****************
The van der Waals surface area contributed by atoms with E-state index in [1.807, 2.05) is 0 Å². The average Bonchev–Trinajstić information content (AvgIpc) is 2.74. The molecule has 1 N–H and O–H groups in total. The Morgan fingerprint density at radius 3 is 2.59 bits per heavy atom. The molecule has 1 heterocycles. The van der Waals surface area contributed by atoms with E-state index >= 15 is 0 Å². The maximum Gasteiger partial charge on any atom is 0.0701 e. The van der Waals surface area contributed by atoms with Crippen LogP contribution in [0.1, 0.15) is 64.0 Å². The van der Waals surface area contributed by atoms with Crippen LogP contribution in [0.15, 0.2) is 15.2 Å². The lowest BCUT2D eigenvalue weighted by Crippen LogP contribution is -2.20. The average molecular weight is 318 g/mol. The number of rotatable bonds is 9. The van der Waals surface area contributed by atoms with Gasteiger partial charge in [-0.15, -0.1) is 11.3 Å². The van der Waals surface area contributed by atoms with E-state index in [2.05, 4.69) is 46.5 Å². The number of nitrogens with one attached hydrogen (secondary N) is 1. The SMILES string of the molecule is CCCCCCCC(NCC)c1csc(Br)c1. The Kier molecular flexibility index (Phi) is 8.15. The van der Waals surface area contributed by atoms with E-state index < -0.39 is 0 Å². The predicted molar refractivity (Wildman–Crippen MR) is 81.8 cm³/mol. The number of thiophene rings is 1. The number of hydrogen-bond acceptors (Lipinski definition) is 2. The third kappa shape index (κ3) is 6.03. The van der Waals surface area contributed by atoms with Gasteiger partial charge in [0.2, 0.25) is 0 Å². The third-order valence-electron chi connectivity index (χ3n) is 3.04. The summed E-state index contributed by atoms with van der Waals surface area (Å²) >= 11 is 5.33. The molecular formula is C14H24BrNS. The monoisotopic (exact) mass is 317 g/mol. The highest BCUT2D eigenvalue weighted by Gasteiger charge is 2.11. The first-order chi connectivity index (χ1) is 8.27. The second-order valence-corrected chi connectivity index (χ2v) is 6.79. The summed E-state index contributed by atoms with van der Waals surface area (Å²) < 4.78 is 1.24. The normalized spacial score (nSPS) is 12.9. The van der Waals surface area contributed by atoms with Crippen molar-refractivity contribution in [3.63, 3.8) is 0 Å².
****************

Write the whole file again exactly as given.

The van der Waals surface area contributed by atoms with E-state index in [1.807, 2.05) is 0 Å². The average Bonchev–Trinajstić information content (AvgIpc) is 2.74. The molecule has 1 N–H and O–H groups in total. The Morgan fingerprint density at radius 3 is 2.59 bits per heavy atom. The molecule has 1 heterocycles. The van der Waals surface area contributed by atoms with E-state index >= 15 is 0 Å². The maximum Gasteiger partial charge on any atom is 0.0701 e. The van der Waals surface area contributed by atoms with Crippen LogP contribution in [0.1, 0.15) is 64.0 Å². The van der Waals surface area contributed by atoms with Crippen LogP contribution in [0.15, 0.2) is 15.2 Å². The lowest BCUT2D eigenvalue weighted by Crippen LogP contribution is -2.20. The average molecular weight is 318 g/mol. The number of rotatable bonds is 9. The van der Waals surface area contributed by atoms with Gasteiger partial charge in [-0.15, -0.1) is 11.3 Å². The van der Waals surface area contributed by atoms with E-state index in [2.05, 4.69) is 46.5 Å². The number of nitrogens with one attached hydrogen (secondary N) is 1. The SMILES string of the molecule is CCCCCCCC(NCC)c1csc(Br)c1. The Kier molecular flexibility index (Phi) is 8.15. The van der Waals surface area contributed by atoms with E-state index < -0.39 is 0 Å². The predicted molar refractivity (Wildman–Crippen MR) is 81.8 cm³/mol. The number of thiophene rings is 1. The number of hydrogen-bond acceptors (Lipinski definition) is 2. The third kappa shape index (κ3) is 6.03. The van der Waals surface area contributed by atoms with Gasteiger partial charge in [0.2, 0.25) is 0 Å². The third-order valence-electron chi connectivity index (χ3n) is 3.04. The summed E-state index contributed by atoms with van der Waals surface area (Å²) >= 11 is 5.33. The molecular formula is C14H24BrNS. The monoisotopic (exact) mass is 317 g/mol. The highest BCUT2D eigenvalue weighted by Gasteiger charge is 2.11. The first-order chi connectivity index (χ1) is 8.27. The second-order valence-corrected chi connectivity index (χ2v) is 6.79. The summed E-state index contributed by atoms with van der Waals surface area (Å²) < 4.78 is 1.24. The normalized spacial score (nSPS) is 12.9. The van der Waals surface area contributed by atoms with Crippen molar-refractivity contribution in [3.63, 3.8) is 0 Å².